Autism Awareness Month

Autism (also known as ASD or Autism Spectrum Disorder) is a lifelong mental disorder that affects the cognitive state of one’s brain. April is the month to recognize those who struggle with all spectrums of autism. Approximately 1 in 44 U.S. children are diagnosed with autism as young as 3 months old. Many who deal with autism experience symptoms of reading and writing difficulty, as well as many other struggles such as sleep disorders, anxiety, depression and attention issues. The spectrum of their abilities can range from severely challenged to highly intelligent.
Adrian Fuller, junior, struggles with a form of autism known as “Asperger Syndrome.” Aspergers officially became part of the autism spectrum in 2013, and is typically associated with difficulty in social interactions and a narrow set of interests. “. . . It’s very hard to communicate my way of thinking. . . challenging academic wise. . . and it can be very frustrating,” Fuller explains. “They can ask a simple question like hey where do you wanna eat? And I give them like 10 different ideas.”
However, not all autistic symptoms are academically or socially imparing, sometimes the smartest people struggle with autism and those around them may have no idea. Albert Einstein, and Isaac Newton both showed signs of having autism, specifically aspergers. they struggled with social interactions and forgetfulness. Some autistic diagnoses include incredible attention to detail, long term memory skills, above average to average intelligence, and many times extremely logical thinking.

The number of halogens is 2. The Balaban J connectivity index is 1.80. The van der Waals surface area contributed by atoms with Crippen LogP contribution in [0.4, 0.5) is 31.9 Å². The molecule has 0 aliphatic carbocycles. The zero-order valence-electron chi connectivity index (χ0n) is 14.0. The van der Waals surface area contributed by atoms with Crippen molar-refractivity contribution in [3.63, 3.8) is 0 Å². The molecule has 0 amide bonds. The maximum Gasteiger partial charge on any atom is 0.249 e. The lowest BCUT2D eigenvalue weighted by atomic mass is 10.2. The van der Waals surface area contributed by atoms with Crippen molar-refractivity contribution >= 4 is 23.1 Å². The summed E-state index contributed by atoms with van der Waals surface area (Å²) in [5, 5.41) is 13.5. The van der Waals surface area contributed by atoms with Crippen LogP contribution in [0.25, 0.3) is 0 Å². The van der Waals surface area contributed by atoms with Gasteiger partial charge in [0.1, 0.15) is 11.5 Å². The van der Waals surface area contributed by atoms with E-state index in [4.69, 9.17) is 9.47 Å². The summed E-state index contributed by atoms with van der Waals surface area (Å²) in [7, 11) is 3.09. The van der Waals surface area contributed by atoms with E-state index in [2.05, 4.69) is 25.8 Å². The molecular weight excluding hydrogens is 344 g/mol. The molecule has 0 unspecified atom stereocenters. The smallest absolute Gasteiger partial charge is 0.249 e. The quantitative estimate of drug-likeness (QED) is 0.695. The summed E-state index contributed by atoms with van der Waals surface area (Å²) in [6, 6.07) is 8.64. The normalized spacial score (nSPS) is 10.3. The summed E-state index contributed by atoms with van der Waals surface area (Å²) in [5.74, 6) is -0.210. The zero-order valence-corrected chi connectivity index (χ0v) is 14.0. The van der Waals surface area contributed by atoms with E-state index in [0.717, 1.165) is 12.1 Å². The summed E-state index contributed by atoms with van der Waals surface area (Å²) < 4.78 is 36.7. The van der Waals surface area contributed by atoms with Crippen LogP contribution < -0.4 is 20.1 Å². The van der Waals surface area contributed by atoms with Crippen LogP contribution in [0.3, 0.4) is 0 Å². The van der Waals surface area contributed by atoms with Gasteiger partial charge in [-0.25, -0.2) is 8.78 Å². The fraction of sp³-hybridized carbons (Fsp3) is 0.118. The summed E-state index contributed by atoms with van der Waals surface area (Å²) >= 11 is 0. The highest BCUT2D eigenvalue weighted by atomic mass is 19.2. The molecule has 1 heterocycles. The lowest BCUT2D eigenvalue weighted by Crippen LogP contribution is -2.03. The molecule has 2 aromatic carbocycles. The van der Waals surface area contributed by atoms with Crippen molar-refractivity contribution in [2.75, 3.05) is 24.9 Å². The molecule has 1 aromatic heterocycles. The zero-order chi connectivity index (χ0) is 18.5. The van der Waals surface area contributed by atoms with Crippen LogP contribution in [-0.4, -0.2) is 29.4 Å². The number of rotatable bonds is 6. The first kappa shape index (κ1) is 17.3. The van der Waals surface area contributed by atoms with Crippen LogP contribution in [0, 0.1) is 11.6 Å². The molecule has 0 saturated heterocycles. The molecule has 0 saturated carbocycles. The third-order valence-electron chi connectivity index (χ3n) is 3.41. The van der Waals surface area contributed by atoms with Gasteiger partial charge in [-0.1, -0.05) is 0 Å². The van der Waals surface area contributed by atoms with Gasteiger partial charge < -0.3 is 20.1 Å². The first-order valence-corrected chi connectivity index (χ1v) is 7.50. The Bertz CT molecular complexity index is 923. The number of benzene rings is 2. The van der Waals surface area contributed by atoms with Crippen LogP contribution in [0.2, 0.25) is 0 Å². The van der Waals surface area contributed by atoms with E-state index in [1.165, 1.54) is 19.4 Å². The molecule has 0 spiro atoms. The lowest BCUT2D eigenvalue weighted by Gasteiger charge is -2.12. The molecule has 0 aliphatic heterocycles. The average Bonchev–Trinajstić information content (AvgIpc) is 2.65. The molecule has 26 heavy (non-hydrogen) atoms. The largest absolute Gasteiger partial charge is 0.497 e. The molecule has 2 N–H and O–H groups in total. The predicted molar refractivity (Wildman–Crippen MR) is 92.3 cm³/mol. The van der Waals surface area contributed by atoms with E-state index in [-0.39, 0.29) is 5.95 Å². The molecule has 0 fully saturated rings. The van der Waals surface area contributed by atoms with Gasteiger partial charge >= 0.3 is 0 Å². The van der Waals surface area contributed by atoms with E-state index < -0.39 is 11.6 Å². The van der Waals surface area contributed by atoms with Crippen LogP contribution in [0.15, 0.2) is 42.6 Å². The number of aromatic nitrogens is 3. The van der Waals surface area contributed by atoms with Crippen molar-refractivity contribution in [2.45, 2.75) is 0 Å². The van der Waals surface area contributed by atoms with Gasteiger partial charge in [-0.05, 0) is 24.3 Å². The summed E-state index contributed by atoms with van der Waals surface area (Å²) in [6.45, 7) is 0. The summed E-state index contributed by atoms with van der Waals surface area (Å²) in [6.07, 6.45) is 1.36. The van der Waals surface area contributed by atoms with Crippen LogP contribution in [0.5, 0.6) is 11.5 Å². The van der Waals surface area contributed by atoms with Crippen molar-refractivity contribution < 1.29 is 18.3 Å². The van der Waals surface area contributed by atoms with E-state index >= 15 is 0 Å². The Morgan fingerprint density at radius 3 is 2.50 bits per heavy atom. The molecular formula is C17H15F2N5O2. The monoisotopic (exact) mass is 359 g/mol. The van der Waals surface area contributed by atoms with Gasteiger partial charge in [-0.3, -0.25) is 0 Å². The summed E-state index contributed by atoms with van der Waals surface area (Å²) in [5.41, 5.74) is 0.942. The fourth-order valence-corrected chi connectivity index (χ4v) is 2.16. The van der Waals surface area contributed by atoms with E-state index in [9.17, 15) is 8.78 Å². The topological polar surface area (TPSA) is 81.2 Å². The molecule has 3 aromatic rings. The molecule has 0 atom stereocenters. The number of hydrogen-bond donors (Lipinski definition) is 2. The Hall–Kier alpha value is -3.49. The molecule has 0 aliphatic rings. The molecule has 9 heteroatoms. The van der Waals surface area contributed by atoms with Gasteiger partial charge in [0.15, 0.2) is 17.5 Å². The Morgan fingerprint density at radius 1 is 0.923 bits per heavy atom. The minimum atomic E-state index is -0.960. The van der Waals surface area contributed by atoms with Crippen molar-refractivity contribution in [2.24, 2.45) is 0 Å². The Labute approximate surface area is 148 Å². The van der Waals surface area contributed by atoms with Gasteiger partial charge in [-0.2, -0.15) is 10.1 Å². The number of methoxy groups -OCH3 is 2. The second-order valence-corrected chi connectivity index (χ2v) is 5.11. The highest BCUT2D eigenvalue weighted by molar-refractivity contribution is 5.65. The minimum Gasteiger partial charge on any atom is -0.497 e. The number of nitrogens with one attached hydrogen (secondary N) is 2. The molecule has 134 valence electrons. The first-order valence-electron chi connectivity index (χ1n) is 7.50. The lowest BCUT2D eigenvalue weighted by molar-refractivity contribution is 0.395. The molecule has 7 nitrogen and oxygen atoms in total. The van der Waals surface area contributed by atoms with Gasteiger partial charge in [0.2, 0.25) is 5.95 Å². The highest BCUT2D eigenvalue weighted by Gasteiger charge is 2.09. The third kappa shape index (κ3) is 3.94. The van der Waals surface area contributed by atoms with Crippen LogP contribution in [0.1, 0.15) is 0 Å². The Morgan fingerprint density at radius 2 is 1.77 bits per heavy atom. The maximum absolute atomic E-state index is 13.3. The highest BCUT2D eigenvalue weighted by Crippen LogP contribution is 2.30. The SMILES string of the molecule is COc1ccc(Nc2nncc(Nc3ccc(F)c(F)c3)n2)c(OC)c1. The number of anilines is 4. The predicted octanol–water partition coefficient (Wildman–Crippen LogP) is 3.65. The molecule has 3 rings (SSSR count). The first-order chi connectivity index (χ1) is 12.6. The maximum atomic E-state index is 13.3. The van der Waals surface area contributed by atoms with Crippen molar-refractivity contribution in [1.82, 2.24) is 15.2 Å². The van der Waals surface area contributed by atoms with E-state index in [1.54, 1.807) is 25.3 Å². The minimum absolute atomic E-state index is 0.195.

For those who have never experienced or do not understand autism, it can be difficult to interact or empathize with them. Adrian Fuller explained that though he was never bullied for having autism directly, he was bullied for his actions caused by having Asbergers syndrome. About 2 thirds of Autistic children have been bullied between the ages of 6 and 15 for their place on the autistic spectrum scale.
Autism affects children and adults alike. It occurs in all ethnic, cultural, and racial backgrounds and it does not affect everyone in the same way or on the same level. It’s important to be aware and caring towards those who struggle with any scale of autism and be as understanding as possible, giving the public a wider outlook and perspective to those around them and showing that we care for the struggle of others.